Truchard, Carneros Napa Valley Syrah, 2005 ($28): In 2007, California wineries crushed 25% more Syrah grapes than they did just five years earlier -- and more than 200 times as much as they did in 1990. Although Syrah plantings represent only 24% of Cabernet Sauvignon's acreage in California, Syrah is clearly gaining steam. Much of the enthusiasm about Syrah is coming from those who have planted this grape in cooler parts of the state, such as Sonoma Coast, Santa Barbara and, in the case of this wine, Carneros.
I first heard of the concept of cool climate Syrah several years ago in Australia, where winemakers from cool regions of Victoria and Western Australia use the term to distinguish their wines from the better-known, blockbuster Shirazes of the Barossa Valley and McLaren Vale. They characterize the cool-climate wines as 'peppery,' a reference to black pepper spice rather than bell peppers. The wines are trimmer than Barossa's, with generally more focused fruit character and more vibrancy. The same characteristics apply to many of California's new cool-climate Syrahs.
The Truchard family estate has 270 acres of vineyards in the northern part of Carneros, toward Mt. Veeder, and grows ten grape varieties. Much of the production is sold to other Napa Valley wineries; Truchard itself produces only 16,000 cases of wine each year. I have admired every Truchard wine that I have tasted, and this Syrah is my favorite.
The wine has a vibrant aroma of red fruits that, after airing, opens to spice, herbal nuances and some gamey notes. The nose suggests good concentration but not the heavy denseness that a warmer-region Syrah might have. In its intensity and complexity (if not its specific aromas), the nose somewhat suggests Pinot Noir.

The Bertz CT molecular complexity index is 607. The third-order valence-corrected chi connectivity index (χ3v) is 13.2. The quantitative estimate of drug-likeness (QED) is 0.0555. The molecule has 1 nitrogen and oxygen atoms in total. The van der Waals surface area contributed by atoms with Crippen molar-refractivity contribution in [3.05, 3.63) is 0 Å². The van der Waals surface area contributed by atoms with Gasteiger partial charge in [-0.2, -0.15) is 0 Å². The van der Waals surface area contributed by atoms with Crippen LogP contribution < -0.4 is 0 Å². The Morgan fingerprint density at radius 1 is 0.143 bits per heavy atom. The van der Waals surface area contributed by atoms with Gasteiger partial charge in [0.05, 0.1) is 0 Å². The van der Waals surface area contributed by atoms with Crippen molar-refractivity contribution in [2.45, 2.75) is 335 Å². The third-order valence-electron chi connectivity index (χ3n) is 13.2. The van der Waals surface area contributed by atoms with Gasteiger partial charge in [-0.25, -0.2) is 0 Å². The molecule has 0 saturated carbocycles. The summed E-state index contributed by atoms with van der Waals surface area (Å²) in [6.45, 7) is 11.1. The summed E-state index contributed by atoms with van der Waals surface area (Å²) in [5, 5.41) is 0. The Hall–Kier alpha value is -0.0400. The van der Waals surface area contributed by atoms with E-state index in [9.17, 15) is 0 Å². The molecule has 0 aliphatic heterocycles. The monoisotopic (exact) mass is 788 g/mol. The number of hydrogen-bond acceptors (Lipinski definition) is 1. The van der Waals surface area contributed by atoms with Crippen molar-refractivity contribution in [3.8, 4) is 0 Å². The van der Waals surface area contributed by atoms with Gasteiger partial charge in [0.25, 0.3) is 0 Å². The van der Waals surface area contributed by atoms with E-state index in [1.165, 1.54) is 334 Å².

In the mouth, the wine is fairly full-bodied and very flavorful with a medium amount of very fine-grained tannins that in no way overpower the wine's fruit. The nature of the tannins is particularly pleasing because they run all through the wine rather than hovering on the rear palate; as a result, they give the wine a rich texture instead of the disjointed rear-palate hardness that so many wines have. Although you probably wouldn't notice the wine's acidity, it gives depth and length to the wine. As for the wine's flavors, they include dark fruits, mint, an earthy note, a bit of peppery spice and a note of chocolate -- all showing good concentration and yet freshness.
In the balance between aromatics and structure -- whether the wine is more about its aromas and flavors or its weight, body texture and so forth -- the aromatics dominate by a hair. This is a very flavorful wine, easy to like, easy to enjoy, more than it is a powerhouse. But it's seriously well-made at the same time. It has real class.
Judging by the continued improvement that this wine showed for 48 hours after I opened the bottle, I believe it can age well for at least five years. Because of its fresh fruity notes, I would pair it with dishes that welcome a fruity accent, such as grilled meats or vegetables and simple roasts.